Voting Rights Timeline


With the signing of the Constitution of the United States, the right to vote is extended to white, property-owning men.


New Hampshire becomes the first state to eliminate property requirements for voting.


Maryland becomes the last state to remove religious restrictions. States can no longer deny eligible voters the right to vote on the basis of religion.


The first women’s suffrage conference convenes in Seneca Falls, NY. At the conference, 62 women and 32 men signed the Declaration of Sentiments and Resolutions which called for equal treatment of men and women under the law and voting rights for women.


North Carolina becomes the last state to eliminate property requirements for voting purposes.


The Civil Rights Act grants citizenship but not the right to vote to all persons born in the U.S. The U.S. Congress passes and the States ratified the Fourteenth Amendment to enforce and ensure “equal protection of the laws” for all person born or naturalized in the U.S.


The U.S. Congress passed, and the States ratified, the Fifteenth Amendment. The right to vote is extended to all male citizens regardless of “race, color, or previous condition of servitude.”


In Guinn v United States, the US Supreme Court struck down grandfather clauses.


Congress adopts and the states ratify the Nineteenth Amendment. The right to vote is now extended to all citizens regardless of gender.


The Indian Citizenship Act of 1924 declares all non-citizen Native Americans born in the USA to be citizens with the right to vote.


The last state laws denying Native Americans the right to vote are overturned.


The Civil Rights Act of 1957 authorizes the US Attorney General to file lawsuits on behalf of African Americans denied the right to vote.


The Civil Rights Act of 1960 is passed, making collection of state voter records mandatory and authorizes the US Justice Department to investigate and access the voter data and history of all states in order to carry out civil rights litigation.


The U.S. Congress passes and the states ratify the Twenty-fourth Amendment outlawing poll taxes.


The U.S. Supreme Court solidifies the concept of one person, one vote as the national standard in Reynolds v. Sims.


President Lyndon B. Johnson signs the Civil Rights Act of 1964 which outlaws discrimination based on race, color, religion, sex, or national origin.


Civil Rights activists from the Southern Christian Leadership Conference and Student Nonviolent Coordinating Committee attempt to march from Selma, Alabama to Montgomery as part of nonviolent protests against the racist laws and behaviors denying black Americans the right to vote.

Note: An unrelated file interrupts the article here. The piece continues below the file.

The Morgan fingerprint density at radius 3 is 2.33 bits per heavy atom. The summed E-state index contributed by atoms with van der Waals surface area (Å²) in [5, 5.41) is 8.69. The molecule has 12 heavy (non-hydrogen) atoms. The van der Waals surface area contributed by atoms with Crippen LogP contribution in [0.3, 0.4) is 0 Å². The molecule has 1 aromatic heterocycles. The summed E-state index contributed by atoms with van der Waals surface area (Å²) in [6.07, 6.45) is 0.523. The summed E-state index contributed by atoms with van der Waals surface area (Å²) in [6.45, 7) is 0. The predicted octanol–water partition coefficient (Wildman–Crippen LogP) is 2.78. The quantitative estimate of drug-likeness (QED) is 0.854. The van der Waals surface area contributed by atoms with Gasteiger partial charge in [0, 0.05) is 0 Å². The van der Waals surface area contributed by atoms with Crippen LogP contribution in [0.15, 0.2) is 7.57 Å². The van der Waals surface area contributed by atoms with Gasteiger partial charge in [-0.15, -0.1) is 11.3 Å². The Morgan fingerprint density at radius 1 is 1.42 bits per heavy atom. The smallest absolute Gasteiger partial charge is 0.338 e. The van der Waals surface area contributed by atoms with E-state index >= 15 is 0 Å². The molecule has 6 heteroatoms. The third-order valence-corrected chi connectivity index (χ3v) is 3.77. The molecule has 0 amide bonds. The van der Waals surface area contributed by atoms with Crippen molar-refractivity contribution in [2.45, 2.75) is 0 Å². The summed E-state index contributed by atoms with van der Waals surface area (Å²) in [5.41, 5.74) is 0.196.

The Voting Rights Act of 1965 is signed into law. This Act prohibits any election practice that denies the right to vote to citizens on the basis of race. It forces jurisdictions with histories of voter discrimination to submit any changes in its election laws to the government for federal approval prior to taking effect.


The U.S. Supreme Court affirms the constitutionality of the Voting Rights Act in South Carolina v. Katzenbach.


The U.S. Supreme Court strikes down poll taxes as a violation of the Fourteenth Amendment in Harper v. Virginia State Board of Elections.


The U.S Congress renews the temporary provisions of the Voting Rights Act for the next five years.


The U.S. Congress passes and the States ratify the 26th Amendment which extends the right to vote to all citizens age 18 and over.


The Voting Rights Act’s special provisions are extended. Congress adds new amendments that ban literacy tests and mandate assistance to language minority voters.


The U.S. Congress extends the Voting Rights Act for 25 years. It also amends the Voting Rights Act of 1965 to permit finding of discrimination without proof that the state specifically intended to discriminate.


The passage of the Americans with Disabilities Act ensures that election workers and polling sites provide services designed to ensure that individuals with disabilities can vote.


The language minority provisions of the Voting Rights Act are extended for the next 15 years.


The National Voter Registration Act (also known as the Motor Voter Act) requires states to permit mail-in registration, and it makes registration services available at the DMV’s, unemployment offices, and other state agencies.


The Help America Vote Act creates minimal standards of election administration, provides for provisional ballot voting, and sets aside funds to help states improve outdated voter systems.


The Voting Rights Act is extended for another 25 years.


The Military and Overseas Empowerment Act establishes more efficient means for troops stationed overseas and expatriates to request and receive absentee ballots through the mail or electronically.


Oregon is the first state to pass and implement (in 2016) automatic voter registration.

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